MEPPA

What is MEPPA or the Lowey Fund?

In December 2020, over a decade of ALLMEP advocacy led to the passage into law of the Nita M. Lowey Middle East Partnership for Peace Act (MEPPA). This new fund will deliver $250 million over at least five years to projects that support peacebuilding and Palestinian economic development and partnerships. It represents the largest investment ever in the region’s peacebuilders. The legislation grew out of ALLMEP’s 12-year campaign to establish an International Fund for Israeli-Palestinian Peace, which continues to gain momentum among other governments interested in leveraging this game-changing U.S. investment.

Until now, most strategies toward peace have focused on diplomats negotiating a final solution and failed to engage with peacebuilders working on the conflict at a people-to-people level every day. The Lowey Fund recognizes that sustainable and lasting peace must be built from the ground up to create a broad base of support. The fund is being administered through two different U.S. agencies: USAID for people-to-people programs and the U.S. International Development Finance Corporation (DFC) for economic projects. 

ALLMEP will continue to advocate for this fund and its implementation over the next five years. It is important to clarify: ALLMEP has absolutely no role whatsoever in the evaluation of concept papers or applications, nor in the allocation of MEPPA funding. Additionally, ALLMEP does not offer recommendations to USAID or any US government body for any organization to receive funding. For continuous updates, check out our living MEPPA FAQ.

The first APS has officially closed. Learn more about the first group of MEPPA grantees, their projects, and more here.

The People-to-People Partnership for Peace Fund

USAID’s program under MEPPA is called the People-to-People Partnership for Peace Fund. The Fund launched with an initial call for proposals (Annual Program Statement, or APS) with $15 million, which is the largest single investment in Israeli-Palestinian people-to-people work in history. USAID says that it aims to “foster a grassroots effort to affect policy change” while “strengthening engagement between Palestinians and Israelis.” The initial USAID call envisions an expanded definition of people-to-people peacebuilding, both within and between each society, with a goal of advancing “a just resolution to the conflict.”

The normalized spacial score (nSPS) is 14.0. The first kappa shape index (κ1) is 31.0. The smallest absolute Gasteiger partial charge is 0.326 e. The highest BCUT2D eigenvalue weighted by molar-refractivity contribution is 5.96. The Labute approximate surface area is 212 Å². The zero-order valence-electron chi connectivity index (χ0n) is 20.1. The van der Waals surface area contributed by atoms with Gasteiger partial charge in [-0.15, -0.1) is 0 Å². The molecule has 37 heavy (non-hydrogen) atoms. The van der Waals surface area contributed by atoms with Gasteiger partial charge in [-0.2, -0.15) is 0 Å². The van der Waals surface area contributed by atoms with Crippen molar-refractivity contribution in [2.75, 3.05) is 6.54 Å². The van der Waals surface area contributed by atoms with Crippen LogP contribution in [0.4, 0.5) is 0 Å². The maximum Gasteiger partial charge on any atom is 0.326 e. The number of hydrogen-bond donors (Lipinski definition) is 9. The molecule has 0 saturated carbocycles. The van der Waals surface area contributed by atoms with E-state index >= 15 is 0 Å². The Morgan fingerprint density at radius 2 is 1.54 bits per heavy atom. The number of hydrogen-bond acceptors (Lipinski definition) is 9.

ALLMEP is working closely with its members to help them prepare to scale up, including through trainings, capacity-building programs, and project development workshops. To ensure that stakeholders have key information about USAID’s program, ALLMEP is also hosting a living information hub here.

The Joint Investment for Peace Initiative

For the more explicitly economic side of MEPPA, the DFC will manage a program called the Joint Investment for Peace Initiative (JIP) focused on “small and medium-sized enterprises owned by Palestinians,” especially in technology, agriculture, and other “high value-added or emerging industries.” Unlike other economic aid, JIP has a clear goal of increasing partnerships and ties between Israelis and Palestinians, helping them build trust and develop a mutual vested interest in each other’s success.

The program will make loans, grants, and equity investments that both “invest in the development of the Palestinian economy and in joint economic ventures.” While the DFC has not yet established a dedicated online application or call for proposals, in a June 2021 launch announcement, it directed interested parties to explore its general eligibility checklist for funding. DFC loans often range from three to 15 years in amounts of $1 million to $1 billion, involve other investors, and comply with DFC’s investment policies.

ALLMEP will continue to advocate for this fund and its implementation over the next five years. It is important to clarify: ALLMEP has absolutely no role whatsoever in the evaluation of concept papers or applications, nor in the allocation of MEPPA funding. Additionally, ALLMEP does not offer recommendations to USAID or any US government body for any organization to receive funding. For continuous updates, check out our living MEPPA FAQ.

How Can Private Philanthropy Get Involved?

While primarily a government funding initiative, there are many ways that private philanthropy can support the peacebuilding field and help prepare their grantees for this unprecedented stream of funding, leveraging its impact. Private philanthropic actors who care about shared society and crossborder peacebuilding should consider revising their strategies and priorities – and helping grantees do the same – to take account of the single-biggest funding development that the field has ever seen. ALLMEP has put together a resource for private philanthropy that aims to identify some of those opportunities, with ideas on how private philanthropy can harness MEPPA and the current political moment to achieve a return on investment with the potential to create lasting societal, institutional, and policy change. Learn more here!

Press around the Lowey Fund

ALLMEP is incredibly fortunate to have had extensive coverage of the Lowey Fund in the media, and anticipates continued coverage as funds are being rolled out. For a full list of media mentions, click below:

 

MEPPA Resources for Members

Building Toward An International Fund for
Israeli-Palestinian Peace

An International Fund for Israeli-Palestinian Peace

In the years of International Fund advocacy, and since MEPPA’s passage into law, ALLMEP has seen an overwhelming amount of support from organizations, politicians, media, and other relevant stakeholders.

International Advocacy

Our Partners in Support